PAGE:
“The Revolution Will Be Live!” – Malik & The O.G.’s come to Cambridge.

The revolution will not be televised… but it will be at Cambridge Jazz Festival this upcoming weekend as Malik & the O.G.’s prepare a run of events at the festival celebrating the work of Gil Scott-Heron.

The upcoming appearance at Cambridge Jazz Festival include multiple seminars, talks and performance by Malik Al Nasir, showcasing why Gil Scott-Heron is still relevant to artists  as well as social politics today.

Gil Scott-Herons most notable work comes in the form of “The Revolution Will Not Be Televised”, a spoken word track released in 1971 – it’s free form style and spoken-word, poetic approach to lyricism within music is an example of breaking down the wall between music and art, the song is not only musically but literarily insightful.

“The Revolution Will Not Be Televised” holds lyrical significance even by today’s musical standards, whilst contemporary lyricism is more explicit and straight forward. The message it gave was a public one and that if there was going to be a revolution within 1970s America is not going to be televised; it was going to stare you in the face and it was going to be real.

“The Revolution will be not be re-run, the revolution will be live.” Are the final words of the iconic track that Gil Scott-Heron is most notable for – it’s a message that still holds strong within the current socio-political climate within America.

Malik Al Nasir who was Gil Scott-Heron’s protégé is currently following in his footsteps, delivering a message that is direct, insightful as well as artistic.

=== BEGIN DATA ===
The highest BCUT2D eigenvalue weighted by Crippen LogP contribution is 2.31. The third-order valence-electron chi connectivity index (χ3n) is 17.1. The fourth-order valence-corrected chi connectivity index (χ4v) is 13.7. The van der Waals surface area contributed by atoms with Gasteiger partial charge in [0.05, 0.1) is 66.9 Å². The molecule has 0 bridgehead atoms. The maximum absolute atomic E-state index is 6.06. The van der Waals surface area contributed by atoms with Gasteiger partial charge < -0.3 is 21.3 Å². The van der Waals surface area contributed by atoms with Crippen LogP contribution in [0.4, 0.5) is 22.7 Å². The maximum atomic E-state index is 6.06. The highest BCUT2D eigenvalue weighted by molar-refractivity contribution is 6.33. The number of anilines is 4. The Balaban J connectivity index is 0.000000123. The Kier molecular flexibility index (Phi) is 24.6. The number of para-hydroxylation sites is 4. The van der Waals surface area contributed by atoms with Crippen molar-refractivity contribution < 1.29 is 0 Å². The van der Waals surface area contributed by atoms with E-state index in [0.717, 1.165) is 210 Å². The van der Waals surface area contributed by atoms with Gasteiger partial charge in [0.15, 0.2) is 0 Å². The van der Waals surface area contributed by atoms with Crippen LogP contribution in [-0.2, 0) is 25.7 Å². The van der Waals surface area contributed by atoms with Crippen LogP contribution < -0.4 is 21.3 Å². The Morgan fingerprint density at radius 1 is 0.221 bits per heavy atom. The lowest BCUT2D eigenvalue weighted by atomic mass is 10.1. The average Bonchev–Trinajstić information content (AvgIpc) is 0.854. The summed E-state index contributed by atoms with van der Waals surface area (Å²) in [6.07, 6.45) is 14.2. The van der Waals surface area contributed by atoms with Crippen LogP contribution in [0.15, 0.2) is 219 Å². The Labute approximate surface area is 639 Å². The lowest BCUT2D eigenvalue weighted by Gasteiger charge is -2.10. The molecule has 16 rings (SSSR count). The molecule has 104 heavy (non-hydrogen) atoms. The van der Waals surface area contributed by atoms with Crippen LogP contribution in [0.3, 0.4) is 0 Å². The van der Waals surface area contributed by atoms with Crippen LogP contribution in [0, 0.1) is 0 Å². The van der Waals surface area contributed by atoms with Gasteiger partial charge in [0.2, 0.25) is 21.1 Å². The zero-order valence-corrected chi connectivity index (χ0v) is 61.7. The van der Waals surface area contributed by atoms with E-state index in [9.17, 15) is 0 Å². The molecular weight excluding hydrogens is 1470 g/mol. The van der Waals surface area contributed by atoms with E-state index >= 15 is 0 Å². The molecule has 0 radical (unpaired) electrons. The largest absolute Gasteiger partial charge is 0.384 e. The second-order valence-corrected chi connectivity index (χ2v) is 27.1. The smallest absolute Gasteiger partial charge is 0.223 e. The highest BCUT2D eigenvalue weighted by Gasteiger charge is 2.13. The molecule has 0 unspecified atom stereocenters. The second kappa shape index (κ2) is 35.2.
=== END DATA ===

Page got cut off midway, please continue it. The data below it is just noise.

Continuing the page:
Malik Al Nasir is a Guyanese activist, poet and filmmaker from Liverpool, following in his mentors footsteps; Malik’s work Malik discusses how colonialism and slavery destroys identity, he also establishes the significance of genealogy, anthropology and DNA as an insight into “who we actually are” as well celebrating our inherited roots and cultural identity without anyone else dictating otherwise – using his Guyanese roots as an example of claiming his heritage and being self-aware of one’s cultural inheritance.

“My own journey back to Guyana to re-connect with my South American roots, was actually both a quest for lost family ties and a search for historical truth. Discovering I had an indigenous Amerindian grandmother, further complicated an already convoluted sense of self and the discovery of my Scottish aristocratic slave-owner ancestry, will offer the basis of a paradigm shift in how we view Transatlantic slavery – as it was practiced in Demerera South America.”

Malik will also explore the significance of the “Black Arts Movement” in America and how he contributes to that via Gil Scott-Heron and the Last Poets – with his role as an activist in breaking down colonialism and its control over identity.

Malik will be running an “Artist as Activists seminar” at the University of Cambridge, Centre of Latin American studies at 5pm on the 17th of November. “The Revolution Will Be Live!” will take place on the 18th of November at 8:30pm, Cambridge Wine Merchants. Finally Classic Album Sundays event; a tribute to Gil Scott-Heron will be running two events on the 19th of November at 2pm, Hidden Rooms, and 8pm Arts Picture house.